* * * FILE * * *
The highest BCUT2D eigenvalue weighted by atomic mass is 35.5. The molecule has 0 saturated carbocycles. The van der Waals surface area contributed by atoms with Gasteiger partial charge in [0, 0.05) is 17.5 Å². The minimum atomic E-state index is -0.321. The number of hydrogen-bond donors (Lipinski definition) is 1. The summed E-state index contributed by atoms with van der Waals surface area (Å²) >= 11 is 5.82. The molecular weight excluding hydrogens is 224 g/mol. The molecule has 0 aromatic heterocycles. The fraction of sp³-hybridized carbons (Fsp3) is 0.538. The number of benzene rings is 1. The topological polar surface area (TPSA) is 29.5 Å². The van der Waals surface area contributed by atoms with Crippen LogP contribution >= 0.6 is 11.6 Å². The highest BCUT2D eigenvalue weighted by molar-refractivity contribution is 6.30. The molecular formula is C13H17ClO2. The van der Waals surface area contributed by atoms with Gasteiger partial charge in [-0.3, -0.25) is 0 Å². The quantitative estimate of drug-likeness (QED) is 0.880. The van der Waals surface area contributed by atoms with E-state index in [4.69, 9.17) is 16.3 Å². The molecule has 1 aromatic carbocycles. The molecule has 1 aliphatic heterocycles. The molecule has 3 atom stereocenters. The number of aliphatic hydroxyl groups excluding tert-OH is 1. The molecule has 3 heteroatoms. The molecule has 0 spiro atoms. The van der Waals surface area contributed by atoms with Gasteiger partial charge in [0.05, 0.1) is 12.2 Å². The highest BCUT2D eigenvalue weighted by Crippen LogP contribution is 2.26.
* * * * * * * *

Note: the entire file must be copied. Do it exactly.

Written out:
The highest BCUT2D eigenvalue weighted by atomic mass is 35.5. The molecule has 0 saturated carbocycles. The van der Waals surface area contributed by atoms with Gasteiger partial charge in [0, 0.05) is 17.5 Å². The minimum atomic E-state index is -0.321. The number of hydrogen-bond donors (Lipinski definition) is 1. The summed E-state index contributed by atoms with van der Waals surface area (Å²) >= 11 is 5.82. The molecular weight excluding hydrogens is 224 g/mol. The molecule has 0 aromatic heterocycles. The fraction of sp³-hybridized carbons (Fsp3) is 0.538. The number of benzene rings is 1. The topological polar surface area (TPSA) is 29.5 Å². The van der Waals surface area contributed by atoms with Crippen LogP contribution >= 0.6 is 11.6 Å². The highest BCUT2D eigenvalue weighted by molar-refractivity contribution is 6.30. The molecular formula is C13H17ClO2. The van der Waals surface area contributed by atoms with Gasteiger partial charge in [-0.3, -0.25) is 0 Å². The quantitative estimate of drug-likeness (QED) is 0.880. The van der Waals surface area contributed by atoms with E-state index in [4.69, 9.17) is 16.3 Å². The molecule has 1 aromatic carbocycles. The molecule has 1 aliphatic heterocycles. The molecule has 3 atom stereocenters. The number of aliphatic hydroxyl groups excluding tert-OH is 1. The molecule has 3 heteroatoms. The molecule has 0 spiro atoms. The van der Waals surface area contributed by atoms with Gasteiger partial charge in [0.05, 0.1) is 12.2 Å². The highest BCUT2D eigenvalue weighted by Crippen LogP contribution is 2.26.